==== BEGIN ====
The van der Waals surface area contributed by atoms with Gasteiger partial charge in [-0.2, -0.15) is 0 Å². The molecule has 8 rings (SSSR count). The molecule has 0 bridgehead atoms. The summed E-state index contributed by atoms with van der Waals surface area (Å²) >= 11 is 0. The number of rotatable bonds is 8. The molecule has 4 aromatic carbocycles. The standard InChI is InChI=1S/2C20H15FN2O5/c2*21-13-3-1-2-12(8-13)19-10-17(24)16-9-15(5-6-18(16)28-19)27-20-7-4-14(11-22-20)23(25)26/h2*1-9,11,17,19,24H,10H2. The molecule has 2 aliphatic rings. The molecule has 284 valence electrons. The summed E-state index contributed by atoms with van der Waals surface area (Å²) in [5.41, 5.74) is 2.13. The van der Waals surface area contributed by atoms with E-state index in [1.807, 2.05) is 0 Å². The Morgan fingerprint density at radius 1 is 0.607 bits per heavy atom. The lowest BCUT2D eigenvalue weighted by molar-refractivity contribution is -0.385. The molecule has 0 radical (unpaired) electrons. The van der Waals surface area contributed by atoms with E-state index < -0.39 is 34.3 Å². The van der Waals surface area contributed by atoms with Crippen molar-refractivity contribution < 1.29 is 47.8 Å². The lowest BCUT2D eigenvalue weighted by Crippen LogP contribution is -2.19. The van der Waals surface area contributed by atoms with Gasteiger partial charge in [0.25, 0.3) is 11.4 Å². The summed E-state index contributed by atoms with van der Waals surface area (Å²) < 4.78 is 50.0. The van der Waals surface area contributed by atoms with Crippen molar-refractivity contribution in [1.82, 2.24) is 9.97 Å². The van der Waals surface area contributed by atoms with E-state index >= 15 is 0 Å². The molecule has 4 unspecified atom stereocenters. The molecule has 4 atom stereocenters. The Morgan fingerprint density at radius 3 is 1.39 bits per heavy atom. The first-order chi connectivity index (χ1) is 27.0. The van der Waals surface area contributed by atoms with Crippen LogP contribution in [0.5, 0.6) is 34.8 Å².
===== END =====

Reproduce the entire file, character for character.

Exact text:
The van der Waals surface area contributed by atoms with Gasteiger partial charge in [-0.2, -0.15) is 0 Å². The molecule has 8 rings (SSSR count). The molecule has 0 bridgehead atoms. The summed E-state index contributed by atoms with van der Waals surface area (Å²) >= 11 is 0. The number of rotatable bonds is 8. The molecule has 4 aromatic carbocycles. The standard InChI is InChI=1S/2C20H15FN2O5/c2*21-13-3-1-2-12(8-13)19-10-17(24)16-9-15(5-6-18(16)28-19)27-20-7-4-14(11-22-20)23(25)26/h2*1-9,11,17,19,24H,10H2. The molecule has 2 aliphatic rings. The molecule has 284 valence electrons. The summed E-state index contributed by atoms with van der Waals surface area (Å²) in [5.41, 5.74) is 2.13. The van der Waals surface area contributed by atoms with E-state index in [1.807, 2.05) is 0 Å². The Morgan fingerprint density at radius 1 is 0.607 bits per heavy atom. The lowest BCUT2D eigenvalue weighted by molar-refractivity contribution is -0.385. The molecule has 0 radical (unpaired) electrons. The van der Waals surface area contributed by atoms with E-state index < -0.39 is 34.3 Å². The van der Waals surface area contributed by atoms with Crippen molar-refractivity contribution < 1.29 is 47.8 Å². The lowest BCUT2D eigenvalue weighted by Crippen LogP contribution is -2.19. The van der Waals surface area contributed by atoms with Gasteiger partial charge in [0.25, 0.3) is 11.4 Å². The summed E-state index contributed by atoms with van der Waals surface area (Å²) < 4.78 is 50.0. The van der Waals surface area contributed by atoms with Crippen molar-refractivity contribution in [1.82, 2.24) is 9.97 Å². The van der Waals surface area contributed by atoms with E-state index >= 15 is 0 Å². The molecule has 4 unspecified atom stereocenters. The molecule has 4 atom stereocenters. The Morgan fingerprint density at radius 3 is 1.39 bits per heavy atom. The first-order chi connectivity index (χ1) is 27.0. The van der Waals surface area contributed by atoms with Crippen LogP contribution in [0.5, 0.6) is 34.8 Å².